Maybe it would be like the Milkens’ very own K12 virtual school business, which is listed on the New York Stock Exchange, makes millions of dollars, and provides a shoddy education. Study after study shows that the students in the Milken virtual schools have a high attrition rate, low test scores, and low graduation rates. They sit at home in front of a computer and guess the answers to questions on the computer. But what a great business plan! It makes a lot of money for its investors.

University of Pennsylvania’s Graduate School of Education

and the Milken Family Foundation Launch 2013 Education

Business Plan Competition

Share your idea. Change the world.

Philadelphia, PA, November 7, 2012 – The University of Pennsylvania’s Graduate School of Education (Penn GSE) and the Milken Family Foundation have opened submissions for the 2013 Milken-Penn GSE Education Business Plan Competition (EBPC) at the newly re-launched web site www.nestcentral.org. Penn GSE’s Executive Director of Academic Innovation Dr. Bobbi Kurshan announced the competition today. The first education-focused business plan competition ever now features a total of $120,000 in prize funding, and is part of Penn GSE’s expanding NEST initiative. The 2013 EBPC will take place on Penn’s campus May 7-8, 2013.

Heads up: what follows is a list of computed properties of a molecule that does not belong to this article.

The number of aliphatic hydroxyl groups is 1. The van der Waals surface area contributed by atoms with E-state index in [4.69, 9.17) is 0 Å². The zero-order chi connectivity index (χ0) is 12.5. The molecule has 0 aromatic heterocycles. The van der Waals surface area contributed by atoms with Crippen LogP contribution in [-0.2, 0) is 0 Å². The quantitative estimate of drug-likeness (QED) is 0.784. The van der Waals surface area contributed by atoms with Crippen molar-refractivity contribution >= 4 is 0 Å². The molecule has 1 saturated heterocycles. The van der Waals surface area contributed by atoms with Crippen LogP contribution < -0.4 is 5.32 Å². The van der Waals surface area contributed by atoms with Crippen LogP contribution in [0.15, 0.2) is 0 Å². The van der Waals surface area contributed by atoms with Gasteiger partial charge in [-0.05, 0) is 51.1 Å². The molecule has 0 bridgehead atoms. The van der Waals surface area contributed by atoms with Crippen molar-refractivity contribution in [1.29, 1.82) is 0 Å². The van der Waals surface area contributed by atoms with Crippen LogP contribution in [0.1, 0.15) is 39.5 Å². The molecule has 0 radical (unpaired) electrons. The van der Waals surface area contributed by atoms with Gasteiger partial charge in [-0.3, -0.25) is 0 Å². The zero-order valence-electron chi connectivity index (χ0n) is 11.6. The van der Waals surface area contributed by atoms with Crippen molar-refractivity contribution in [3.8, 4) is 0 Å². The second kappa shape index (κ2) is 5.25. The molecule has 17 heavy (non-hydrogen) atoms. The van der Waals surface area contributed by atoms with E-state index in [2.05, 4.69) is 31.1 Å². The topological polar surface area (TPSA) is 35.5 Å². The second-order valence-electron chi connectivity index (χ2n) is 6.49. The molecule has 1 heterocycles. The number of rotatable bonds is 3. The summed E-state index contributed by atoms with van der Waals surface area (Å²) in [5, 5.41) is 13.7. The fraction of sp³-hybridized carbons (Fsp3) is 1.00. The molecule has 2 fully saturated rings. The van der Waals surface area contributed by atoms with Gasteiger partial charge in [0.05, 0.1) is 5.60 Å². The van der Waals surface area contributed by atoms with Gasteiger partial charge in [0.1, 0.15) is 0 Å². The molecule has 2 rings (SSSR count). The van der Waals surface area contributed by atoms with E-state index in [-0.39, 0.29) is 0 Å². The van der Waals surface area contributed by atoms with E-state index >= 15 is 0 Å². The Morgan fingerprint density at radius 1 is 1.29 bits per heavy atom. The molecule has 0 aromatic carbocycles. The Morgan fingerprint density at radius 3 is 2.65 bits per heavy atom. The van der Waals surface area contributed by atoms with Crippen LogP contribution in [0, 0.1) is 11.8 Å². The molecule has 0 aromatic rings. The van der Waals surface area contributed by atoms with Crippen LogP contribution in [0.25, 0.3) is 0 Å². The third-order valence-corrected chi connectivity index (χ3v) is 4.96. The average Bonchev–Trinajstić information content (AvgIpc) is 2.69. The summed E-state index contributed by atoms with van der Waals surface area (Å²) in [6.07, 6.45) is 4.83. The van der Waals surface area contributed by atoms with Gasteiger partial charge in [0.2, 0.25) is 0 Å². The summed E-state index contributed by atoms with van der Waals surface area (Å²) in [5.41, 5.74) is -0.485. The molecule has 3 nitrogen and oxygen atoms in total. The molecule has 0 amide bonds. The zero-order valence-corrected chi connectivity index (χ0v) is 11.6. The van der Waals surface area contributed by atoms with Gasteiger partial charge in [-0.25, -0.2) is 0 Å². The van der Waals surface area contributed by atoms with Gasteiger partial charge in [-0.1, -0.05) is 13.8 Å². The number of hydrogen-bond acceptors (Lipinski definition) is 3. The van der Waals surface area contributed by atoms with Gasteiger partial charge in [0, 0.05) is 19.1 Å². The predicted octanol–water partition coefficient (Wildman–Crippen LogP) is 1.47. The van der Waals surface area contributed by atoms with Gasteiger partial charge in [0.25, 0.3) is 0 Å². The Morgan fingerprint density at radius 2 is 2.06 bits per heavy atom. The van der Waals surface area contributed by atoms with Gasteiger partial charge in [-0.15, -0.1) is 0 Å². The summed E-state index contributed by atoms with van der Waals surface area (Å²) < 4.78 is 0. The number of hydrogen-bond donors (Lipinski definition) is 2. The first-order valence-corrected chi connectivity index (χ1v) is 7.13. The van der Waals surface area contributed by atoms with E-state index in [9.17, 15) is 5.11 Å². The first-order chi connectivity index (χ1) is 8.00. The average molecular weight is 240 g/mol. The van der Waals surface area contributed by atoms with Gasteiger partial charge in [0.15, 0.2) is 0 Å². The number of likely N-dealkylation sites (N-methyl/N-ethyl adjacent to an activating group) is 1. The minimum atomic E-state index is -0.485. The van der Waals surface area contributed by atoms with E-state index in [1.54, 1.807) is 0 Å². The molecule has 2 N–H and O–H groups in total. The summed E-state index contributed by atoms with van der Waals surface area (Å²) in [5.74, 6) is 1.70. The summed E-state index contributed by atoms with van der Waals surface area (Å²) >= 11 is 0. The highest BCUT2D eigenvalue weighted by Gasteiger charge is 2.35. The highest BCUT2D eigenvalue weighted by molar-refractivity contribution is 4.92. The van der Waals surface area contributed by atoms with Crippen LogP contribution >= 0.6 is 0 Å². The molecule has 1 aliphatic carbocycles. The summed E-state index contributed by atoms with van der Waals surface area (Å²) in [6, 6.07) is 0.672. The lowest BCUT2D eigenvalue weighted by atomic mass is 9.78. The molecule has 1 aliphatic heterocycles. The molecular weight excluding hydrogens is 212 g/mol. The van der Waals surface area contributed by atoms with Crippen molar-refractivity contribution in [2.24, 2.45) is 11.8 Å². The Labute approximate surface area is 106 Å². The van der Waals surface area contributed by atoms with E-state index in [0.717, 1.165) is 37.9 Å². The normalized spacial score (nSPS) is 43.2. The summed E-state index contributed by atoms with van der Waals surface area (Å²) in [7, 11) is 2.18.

The Milken-Penn GSE EBPC stimulates cutting-edge ideas that serve the world’s educational needs, from Pre-K to adult learning. Last year, EBPC judges selected ten worldwide finalists from over 200 applicants to compete in a live competition in Philadelphia judged by a panel of industry leaders. This year’s competition will also feature the Penn GSE NEST Conference, a gathering of industry leaders for a one-of-a-kind opportunity to gauge the pulse of entrepreneurship in education and explore new ways of fostering a culture of continuous innovation in the field. In coming months, Kurshan will announce a greatly expanded slate of NEST programming that will take place throughout the year.

The $120,000 in total funding is awarded through the following six prizes:

· The Milken Family Foundation:

o First Prize ($25,000)

o Second Prize ($15,000)

· The American Public University System Prize for Innovation in Online Education ($25,000)

· The Educational Services of America Prize for Innovation in the fields of Special Education and At-Risk Students ($20,000)

· The Erudient Education Prize for Innovation in Borderless Education ($10,000)